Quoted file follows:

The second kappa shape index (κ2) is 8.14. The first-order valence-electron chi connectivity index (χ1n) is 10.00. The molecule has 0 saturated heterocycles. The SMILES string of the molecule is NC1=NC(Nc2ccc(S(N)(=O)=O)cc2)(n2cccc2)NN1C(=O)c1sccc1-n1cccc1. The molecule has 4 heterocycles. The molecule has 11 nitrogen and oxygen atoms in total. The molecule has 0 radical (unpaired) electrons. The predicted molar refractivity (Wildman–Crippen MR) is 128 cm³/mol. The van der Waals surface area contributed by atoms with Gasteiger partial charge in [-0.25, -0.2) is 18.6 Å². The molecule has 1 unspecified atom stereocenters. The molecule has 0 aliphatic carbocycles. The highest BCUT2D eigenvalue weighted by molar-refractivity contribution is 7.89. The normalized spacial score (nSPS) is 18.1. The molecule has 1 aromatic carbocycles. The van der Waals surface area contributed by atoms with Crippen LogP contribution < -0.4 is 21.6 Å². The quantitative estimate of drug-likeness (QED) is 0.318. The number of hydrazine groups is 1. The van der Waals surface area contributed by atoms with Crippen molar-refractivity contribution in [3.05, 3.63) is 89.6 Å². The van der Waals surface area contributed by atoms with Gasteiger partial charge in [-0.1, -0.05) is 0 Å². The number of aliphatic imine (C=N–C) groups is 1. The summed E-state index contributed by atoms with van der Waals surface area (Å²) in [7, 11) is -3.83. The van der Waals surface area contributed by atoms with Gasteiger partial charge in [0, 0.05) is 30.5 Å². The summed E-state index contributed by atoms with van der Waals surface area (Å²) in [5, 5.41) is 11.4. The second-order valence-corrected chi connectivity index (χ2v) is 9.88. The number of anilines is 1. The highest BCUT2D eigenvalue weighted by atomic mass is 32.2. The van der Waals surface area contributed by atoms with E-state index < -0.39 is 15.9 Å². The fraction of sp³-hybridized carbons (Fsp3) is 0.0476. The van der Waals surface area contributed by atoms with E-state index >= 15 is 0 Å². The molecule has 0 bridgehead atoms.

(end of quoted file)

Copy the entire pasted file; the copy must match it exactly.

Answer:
The second kappa shape index (κ2) is 8.14. The first-order valence-electron chi connectivity index (χ1n) is 10.00. The molecule has 0 saturated heterocycles. The SMILES string of the molecule is NC1=NC(Nc2ccc(S(N)(=O)=O)cc2)(n2cccc2)NN1C(=O)c1sccc1-n1cccc1. The molecule has 4 heterocycles. The molecule has 11 nitrogen and oxygen atoms in total. The molecule has 0 radical (unpaired) electrons. The predicted molar refractivity (Wildman–Crippen MR) is 128 cm³/mol. The van der Waals surface area contributed by atoms with Gasteiger partial charge in [-0.25, -0.2) is 18.6 Å². The molecule has 1 unspecified atom stereocenters. The molecule has 0 aliphatic carbocycles. The highest BCUT2D eigenvalue weighted by molar-refractivity contribution is 7.89. The normalized spacial score (nSPS) is 18.1. The molecule has 1 aromatic carbocycles. The van der Waals surface area contributed by atoms with Crippen LogP contribution < -0.4 is 21.6 Å². The quantitative estimate of drug-likeness (QED) is 0.318. The number of hydrazine groups is 1. The van der Waals surface area contributed by atoms with Crippen molar-refractivity contribution in [3.05, 3.63) is 89.6 Å². The van der Waals surface area contributed by atoms with Gasteiger partial charge in [-0.1, -0.05) is 0 Å². The number of aliphatic imine (C=N–C) groups is 1. The summed E-state index contributed by atoms with van der Waals surface area (Å²) in [7, 11) is -3.83. The van der Waals surface area contributed by atoms with Gasteiger partial charge in [0, 0.05) is 30.5 Å². The summed E-state index contributed by atoms with van der Waals surface area (Å²) in [5, 5.41) is 11.4. The second-order valence-corrected chi connectivity index (χ2v) is 9.88. The number of anilines is 1. The highest BCUT2D eigenvalue weighted by atomic mass is 32.2. The van der Waals surface area contributed by atoms with E-state index < -0.39 is 15.9 Å². The fraction of sp³-hybridized carbons (Fsp3) is 0.0476. The van der Waals surface area contributed by atoms with E-state index >= 15 is 0 Å². The molecule has 0 bridgehead atoms.